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Matthew Jusu Vandy, Joyce Chang, John G. Mattia, Bailah Molleh, Daniella Boi Charles, Kerry Dierberg, Jessica Shantha, Steven Yeh, Tom Sesay, Peter George, Adrienne K. Chan, Katrina Hann, Sharmistha Mishra; Burden, timing, and outcomes of uveitis from a retrospective cohort of Ebola survivors in Sierra Leone. Invest. Ophthalmol. Vis. Sci. 2018;59(9):4172.
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© ARVO (1962-2015); The Authors (2016-present)
Uveitis has emerged as a sight-threatening sequelae of Ebola virus disease (EVD). We describe the prevalence of ocular diagnoses, severity of uveitis, and the timing of care and its association with clinical outcomes among EVD survivors after discharge from Ebola Treatment Units (or other treatment facility) in Sierra Leone.
We conducted a retrospective, programmatic cohort study using clinical records and program data from the Sierra Leone Ministry of Health and Sanitation National Eye Health Program EVD Survivors Screening and Treatment Campaign across 12 districts. Within the campaign, national ophthalmologists and mid-level ocular specialists provided care from March 2015 to March 2016. We used chi-squared tests to examine differences in clinical outcomes across groups.
Of 2,667 patients (57% female), 62.6% (N=1,670) reported eye symptoms. Older patients were more likely to report eye symptoms (p<0.001). The prevalence of uveitis was 17.6% overall; and 14.7%,18% and 20% among survivors age <18, 18-40 and >40 years, respectively (p<0.05). Uveitis was more common in females than males (20% vs.15%; p=0.002), as were cataracts (12% vs. 6%; p<0.001). The median time from treatment facility discharge to first eye care visit was markedly delayed (290 days; IQR 182-360) compared with the median time to onset of eye symptoms (35; IQR 14-150). At the first visit, 19% of survivors with uveitis were blind in the worst affected eye (versus 2% without uveitis). By their most recent follow-up, 13% of patients with uveitis were blind, and 26.2% had cataracts compared to 5.4% without uveitis (p<0.001). Survivors who received uveitis treatment within 3 months of symptom onset experienced a significant improvement in visual acuity (60%) compared with those whose assessment and treatment was delayed (33%, p=0.002).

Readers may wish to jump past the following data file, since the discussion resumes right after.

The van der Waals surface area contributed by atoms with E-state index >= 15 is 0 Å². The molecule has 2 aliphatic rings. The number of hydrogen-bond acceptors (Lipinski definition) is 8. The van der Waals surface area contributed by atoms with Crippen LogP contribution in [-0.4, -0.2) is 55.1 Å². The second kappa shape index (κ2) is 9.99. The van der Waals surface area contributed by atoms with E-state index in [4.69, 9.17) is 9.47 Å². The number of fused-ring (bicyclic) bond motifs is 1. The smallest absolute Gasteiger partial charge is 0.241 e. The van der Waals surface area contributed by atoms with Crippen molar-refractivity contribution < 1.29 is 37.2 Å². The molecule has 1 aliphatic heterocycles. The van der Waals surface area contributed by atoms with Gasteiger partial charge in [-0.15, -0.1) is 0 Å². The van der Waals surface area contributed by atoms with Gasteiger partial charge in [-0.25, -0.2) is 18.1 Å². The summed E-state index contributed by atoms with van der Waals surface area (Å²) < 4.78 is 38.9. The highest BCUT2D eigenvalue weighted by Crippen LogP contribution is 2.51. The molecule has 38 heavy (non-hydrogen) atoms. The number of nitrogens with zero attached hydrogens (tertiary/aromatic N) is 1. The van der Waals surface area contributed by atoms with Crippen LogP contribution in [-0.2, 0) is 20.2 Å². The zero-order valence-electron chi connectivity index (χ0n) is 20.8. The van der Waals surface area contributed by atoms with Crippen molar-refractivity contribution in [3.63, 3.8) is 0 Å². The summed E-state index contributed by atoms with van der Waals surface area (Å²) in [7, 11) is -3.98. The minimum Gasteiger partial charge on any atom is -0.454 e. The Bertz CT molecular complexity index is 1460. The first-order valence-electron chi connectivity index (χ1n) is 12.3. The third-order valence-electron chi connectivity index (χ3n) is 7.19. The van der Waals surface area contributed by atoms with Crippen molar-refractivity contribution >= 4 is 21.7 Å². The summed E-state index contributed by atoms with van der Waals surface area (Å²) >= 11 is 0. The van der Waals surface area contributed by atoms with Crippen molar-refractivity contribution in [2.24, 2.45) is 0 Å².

Nearly 1 in 5 EVD survivors developed uveitis and those that received early services were more likely to have improvement in visual acuity. Targeted interventions for survivors’ follow-up care were delayed during the outbreak, signaling a need to strengthen and plan for ocular services in future outbreaks to prevent disability. Our growing understanding of post-EVD long-term sequelae further signals a need to address the high burden of vision-threatening structural eye complications that persist beyond acute disease phase.
This is an abstract that was submitted for the 2018 ARVO Annual Meeting, held in Honolulu, Hawaii, April 29 - May 3, 2018.
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